The US House Appropriations Committee has unveiled its proposed 2024 Commerce, Justice, Science and Related Agencies Appropriations Bill, outlining a substantial budget of $58 billion. While the bill purports to streamline agencies and programs, it has raised alarm bells among the scientific community due to its potential impact on public access to federally funded research.
The draft language of the bill has prompted a collective response from Fully OA, a consortium comprising eight prominent science open access publishers. In a concerted effort, they have penned a letter to the House Appropriations subcommittee, highlighting the potential repercussions of the bill's provisions. At the heart of the issue is the proposal to limit the immediate availability of federally funded research to the American public upon publication.
If enacted, this measure could curtail the public's ability to freely access research findings resulting from the more than $90 billion invested annually in scientific research through taxpayer funds. The consequences would not only impede the dissemination of knowledge but also create a system where those who contribute to research funding would be unable to fully reap its benefits.
The publishers' objection comes in response to Section 552 of the bill, which seeks to prevent the implementation of the Office of Science and Technology Policy’s (OSTP) August 2022 directive. This directive advocated for the prompt and unrestricted release of federally funded research outcomes.
In their collective response, the Fully OA group expresses deep concern over the potential repercussions of the bill. They underline the fact that limiting access to research funded by taxpayers is counterproductive both from a scientific and democratic standpoint. The group argues that withholding access undermines the efficiency of scientific progress and equitable governmental policy.
The Fully OA consortium passionately supports the OSTP guidelines as a crucial step forward in advancing open scientific communication. They assert that the proposed appropriations bill would hinder the realization of these goals, resulting in a situation where most research remains locked behind subscription paywalls.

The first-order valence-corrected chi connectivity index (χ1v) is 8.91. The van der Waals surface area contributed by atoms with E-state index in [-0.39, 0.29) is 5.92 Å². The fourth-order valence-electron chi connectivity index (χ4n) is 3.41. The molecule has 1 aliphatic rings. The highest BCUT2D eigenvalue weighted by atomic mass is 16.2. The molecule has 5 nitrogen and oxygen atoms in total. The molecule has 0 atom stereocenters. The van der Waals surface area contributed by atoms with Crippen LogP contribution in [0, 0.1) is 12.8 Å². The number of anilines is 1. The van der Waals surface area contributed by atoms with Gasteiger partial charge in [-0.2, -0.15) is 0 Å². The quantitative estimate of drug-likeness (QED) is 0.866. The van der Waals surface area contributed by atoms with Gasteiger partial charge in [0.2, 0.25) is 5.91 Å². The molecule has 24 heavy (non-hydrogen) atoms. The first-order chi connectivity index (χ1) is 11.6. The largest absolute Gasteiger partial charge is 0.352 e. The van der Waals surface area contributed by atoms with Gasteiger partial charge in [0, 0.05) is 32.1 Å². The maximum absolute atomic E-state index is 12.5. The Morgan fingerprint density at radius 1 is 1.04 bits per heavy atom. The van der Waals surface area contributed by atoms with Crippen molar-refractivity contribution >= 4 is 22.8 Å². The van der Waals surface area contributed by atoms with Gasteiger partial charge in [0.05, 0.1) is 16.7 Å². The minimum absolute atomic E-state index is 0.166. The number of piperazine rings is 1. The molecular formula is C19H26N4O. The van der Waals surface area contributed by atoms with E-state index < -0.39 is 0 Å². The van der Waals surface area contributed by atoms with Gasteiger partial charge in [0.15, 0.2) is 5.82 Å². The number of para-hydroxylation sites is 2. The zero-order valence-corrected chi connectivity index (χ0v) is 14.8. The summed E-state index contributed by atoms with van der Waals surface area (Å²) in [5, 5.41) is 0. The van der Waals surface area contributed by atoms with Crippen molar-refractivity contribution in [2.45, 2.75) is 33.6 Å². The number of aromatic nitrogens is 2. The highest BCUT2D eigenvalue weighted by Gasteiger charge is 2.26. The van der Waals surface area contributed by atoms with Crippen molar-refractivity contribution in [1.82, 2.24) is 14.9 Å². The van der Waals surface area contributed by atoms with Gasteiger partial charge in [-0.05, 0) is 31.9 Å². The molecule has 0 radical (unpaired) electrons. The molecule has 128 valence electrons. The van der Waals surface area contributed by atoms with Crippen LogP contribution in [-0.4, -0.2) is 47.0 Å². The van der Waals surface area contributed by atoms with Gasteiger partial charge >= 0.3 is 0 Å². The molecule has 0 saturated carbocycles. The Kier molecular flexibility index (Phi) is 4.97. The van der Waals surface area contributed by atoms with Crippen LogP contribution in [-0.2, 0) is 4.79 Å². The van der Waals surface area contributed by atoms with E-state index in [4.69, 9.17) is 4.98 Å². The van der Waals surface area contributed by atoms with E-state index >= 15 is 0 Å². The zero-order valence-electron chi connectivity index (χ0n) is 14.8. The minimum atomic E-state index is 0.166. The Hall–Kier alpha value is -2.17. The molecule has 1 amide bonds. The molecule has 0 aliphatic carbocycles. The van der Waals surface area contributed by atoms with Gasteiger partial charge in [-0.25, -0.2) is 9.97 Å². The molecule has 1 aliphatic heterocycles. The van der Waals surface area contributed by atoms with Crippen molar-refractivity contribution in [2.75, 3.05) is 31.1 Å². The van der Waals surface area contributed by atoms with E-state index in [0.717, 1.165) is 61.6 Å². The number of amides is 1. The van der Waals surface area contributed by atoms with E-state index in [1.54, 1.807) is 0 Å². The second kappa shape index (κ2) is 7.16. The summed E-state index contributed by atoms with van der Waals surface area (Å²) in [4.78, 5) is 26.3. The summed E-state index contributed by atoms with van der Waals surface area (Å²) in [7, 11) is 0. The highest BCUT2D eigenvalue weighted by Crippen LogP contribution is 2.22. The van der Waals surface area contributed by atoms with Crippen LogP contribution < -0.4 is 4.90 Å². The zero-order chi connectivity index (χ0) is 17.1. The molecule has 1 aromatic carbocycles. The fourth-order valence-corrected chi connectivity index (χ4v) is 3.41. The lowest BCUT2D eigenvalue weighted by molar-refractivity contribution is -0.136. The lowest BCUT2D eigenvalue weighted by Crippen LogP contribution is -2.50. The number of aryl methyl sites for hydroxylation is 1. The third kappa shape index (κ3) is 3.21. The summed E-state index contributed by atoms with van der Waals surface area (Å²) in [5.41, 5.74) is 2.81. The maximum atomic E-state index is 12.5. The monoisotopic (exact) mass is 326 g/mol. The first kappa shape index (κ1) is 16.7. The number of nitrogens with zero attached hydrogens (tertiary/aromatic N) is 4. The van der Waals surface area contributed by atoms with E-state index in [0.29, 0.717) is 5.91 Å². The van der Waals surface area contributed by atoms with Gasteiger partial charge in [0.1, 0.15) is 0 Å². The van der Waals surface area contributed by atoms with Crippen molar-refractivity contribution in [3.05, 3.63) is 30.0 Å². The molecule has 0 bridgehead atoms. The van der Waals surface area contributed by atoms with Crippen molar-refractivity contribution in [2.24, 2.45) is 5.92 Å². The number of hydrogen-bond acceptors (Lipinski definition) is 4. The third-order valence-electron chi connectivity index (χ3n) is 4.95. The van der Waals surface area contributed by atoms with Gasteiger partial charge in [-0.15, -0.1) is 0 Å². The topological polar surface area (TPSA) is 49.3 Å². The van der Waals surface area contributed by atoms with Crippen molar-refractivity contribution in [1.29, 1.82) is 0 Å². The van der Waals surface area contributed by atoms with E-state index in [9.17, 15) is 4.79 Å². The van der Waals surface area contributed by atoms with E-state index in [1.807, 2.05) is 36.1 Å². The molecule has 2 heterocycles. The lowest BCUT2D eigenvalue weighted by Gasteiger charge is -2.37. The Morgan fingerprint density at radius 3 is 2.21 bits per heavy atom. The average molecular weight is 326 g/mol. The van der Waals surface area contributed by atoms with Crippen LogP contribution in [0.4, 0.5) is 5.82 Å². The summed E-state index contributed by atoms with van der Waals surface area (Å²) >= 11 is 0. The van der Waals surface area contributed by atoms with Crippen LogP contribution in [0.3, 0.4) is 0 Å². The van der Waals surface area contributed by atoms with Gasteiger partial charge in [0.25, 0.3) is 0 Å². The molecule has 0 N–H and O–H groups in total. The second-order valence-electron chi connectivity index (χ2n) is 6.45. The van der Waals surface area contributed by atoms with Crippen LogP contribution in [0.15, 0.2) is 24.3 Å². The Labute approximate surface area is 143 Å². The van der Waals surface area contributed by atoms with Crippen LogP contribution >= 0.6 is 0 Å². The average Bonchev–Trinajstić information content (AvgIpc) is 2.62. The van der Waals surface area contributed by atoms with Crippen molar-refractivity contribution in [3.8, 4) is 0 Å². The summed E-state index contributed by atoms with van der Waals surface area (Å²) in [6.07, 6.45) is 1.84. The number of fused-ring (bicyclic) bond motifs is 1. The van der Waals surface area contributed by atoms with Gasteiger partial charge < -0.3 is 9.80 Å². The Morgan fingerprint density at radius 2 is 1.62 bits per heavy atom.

The consortium points out the growing global demand for open science, highlighting the efforts of various publishers and institutions that have been transitioning towards open policies. The proposed bill's retention of a 12-month embargo period stands in contrast to this global trend and poses a potential setback to the broader accessibility of scientific literature.
Several key examples were cited in the response to demonstrate the momentum of Open Science: Subscription Publishers Transition: Leading subscription publishers have been shifting towards open policies in line with initiatives like Plan S and cOAlition S; Supportive Funders: Funding organizations such as the Bill & Melinda Gates Foundation and the Howard Hughes Medical Institute have embraced more liberal embargoes; and Governmental Initiatives: Initiatives like the NASA Transform to Open Science (TOPS) prioritize open access to federally funded research.
The response from the Fully OA consortium underscores the vital role that open access plays in advancing scientific research and underscores the potential setbacks posed by the proposed appropriations bill. They express willingness to collaborate with the Committee to develop alternative language that aligns with the principles of Open Science and preserves scientific freedom.Click here to read the original press release.
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